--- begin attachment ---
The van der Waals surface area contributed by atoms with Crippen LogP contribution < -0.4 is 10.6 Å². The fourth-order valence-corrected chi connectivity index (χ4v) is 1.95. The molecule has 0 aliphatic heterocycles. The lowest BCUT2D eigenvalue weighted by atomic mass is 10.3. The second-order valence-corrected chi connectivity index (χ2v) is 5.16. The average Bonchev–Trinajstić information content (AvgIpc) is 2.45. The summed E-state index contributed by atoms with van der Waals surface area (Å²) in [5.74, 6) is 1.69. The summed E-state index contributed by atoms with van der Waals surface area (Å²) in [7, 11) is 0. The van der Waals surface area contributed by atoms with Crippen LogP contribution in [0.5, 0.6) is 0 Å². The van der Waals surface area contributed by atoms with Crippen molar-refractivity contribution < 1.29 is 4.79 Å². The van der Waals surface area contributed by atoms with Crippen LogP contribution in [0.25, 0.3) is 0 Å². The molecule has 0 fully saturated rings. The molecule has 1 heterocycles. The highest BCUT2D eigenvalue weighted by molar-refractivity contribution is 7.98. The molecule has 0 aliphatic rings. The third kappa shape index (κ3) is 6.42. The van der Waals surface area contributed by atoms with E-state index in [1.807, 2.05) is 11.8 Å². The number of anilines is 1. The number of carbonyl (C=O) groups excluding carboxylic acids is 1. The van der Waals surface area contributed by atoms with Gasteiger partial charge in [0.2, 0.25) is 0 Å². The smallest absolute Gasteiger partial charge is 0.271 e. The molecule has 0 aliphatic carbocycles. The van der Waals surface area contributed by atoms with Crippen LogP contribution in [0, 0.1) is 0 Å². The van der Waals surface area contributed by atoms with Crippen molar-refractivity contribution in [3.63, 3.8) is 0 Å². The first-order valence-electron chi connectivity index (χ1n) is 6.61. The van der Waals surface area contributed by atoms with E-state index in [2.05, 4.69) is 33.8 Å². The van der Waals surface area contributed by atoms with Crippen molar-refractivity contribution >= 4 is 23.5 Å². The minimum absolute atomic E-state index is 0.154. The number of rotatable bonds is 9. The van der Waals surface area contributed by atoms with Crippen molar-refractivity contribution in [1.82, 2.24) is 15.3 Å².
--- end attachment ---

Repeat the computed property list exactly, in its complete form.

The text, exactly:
The van der Waals surface area contributed by atoms with Crippen LogP contribution < -0.4 is 10.6 Å². The fourth-order valence-corrected chi connectivity index (χ4v) is 1.95. The molecule has 0 aliphatic heterocycles. The lowest BCUT2D eigenvalue weighted by atomic mass is 10.3. The second-order valence-corrected chi connectivity index (χ2v) is 5.16. The average Bonchev–Trinajstić information content (AvgIpc) is 2.45. The summed E-state index contributed by atoms with van der Waals surface area (Å²) in [5.74, 6) is 1.69. The summed E-state index contributed by atoms with van der Waals surface area (Å²) in [7, 11) is 0. The van der Waals surface area contributed by atoms with Crippen LogP contribution in [0.5, 0.6) is 0 Å². The van der Waals surface area contributed by atoms with Crippen molar-refractivity contribution < 1.29 is 4.79 Å². The van der Waals surface area contributed by atoms with Crippen LogP contribution in [0.25, 0.3) is 0 Å². The molecule has 0 fully saturated rings. The molecule has 1 heterocycles. The highest BCUT2D eigenvalue weighted by molar-refractivity contribution is 7.98. The molecule has 0 aliphatic rings. The third kappa shape index (κ3) is 6.42. The van der Waals surface area contributed by atoms with E-state index in [1.807, 2.05) is 11.8 Å². The number of anilines is 1. The number of carbonyl (C=O) groups excluding carboxylic acids is 1. The van der Waals surface area contributed by atoms with Gasteiger partial charge in [0.2, 0.25) is 0 Å². The smallest absolute Gasteiger partial charge is 0.271 e. The molecule has 0 aliphatic carbocycles. The van der Waals surface area contributed by atoms with Crippen LogP contribution in [0, 0.1) is 0 Å². The van der Waals surface area contributed by atoms with Crippen molar-refractivity contribution in [3.63, 3.8) is 0 Å². The first-order valence-electron chi connectivity index (χ1n) is 6.61. The van der Waals surface area contributed by atoms with E-state index in [2.05, 4.69) is 33.8 Å². The van der Waals surface area contributed by atoms with Crippen molar-refractivity contribution >= 4 is 23.5 Å². The minimum absolute atomic E-state index is 0.154. The number of rotatable bonds is 9. The van der Waals surface area contributed by atoms with Crippen molar-refractivity contribution in [1.82, 2.24) is 15.3 Å².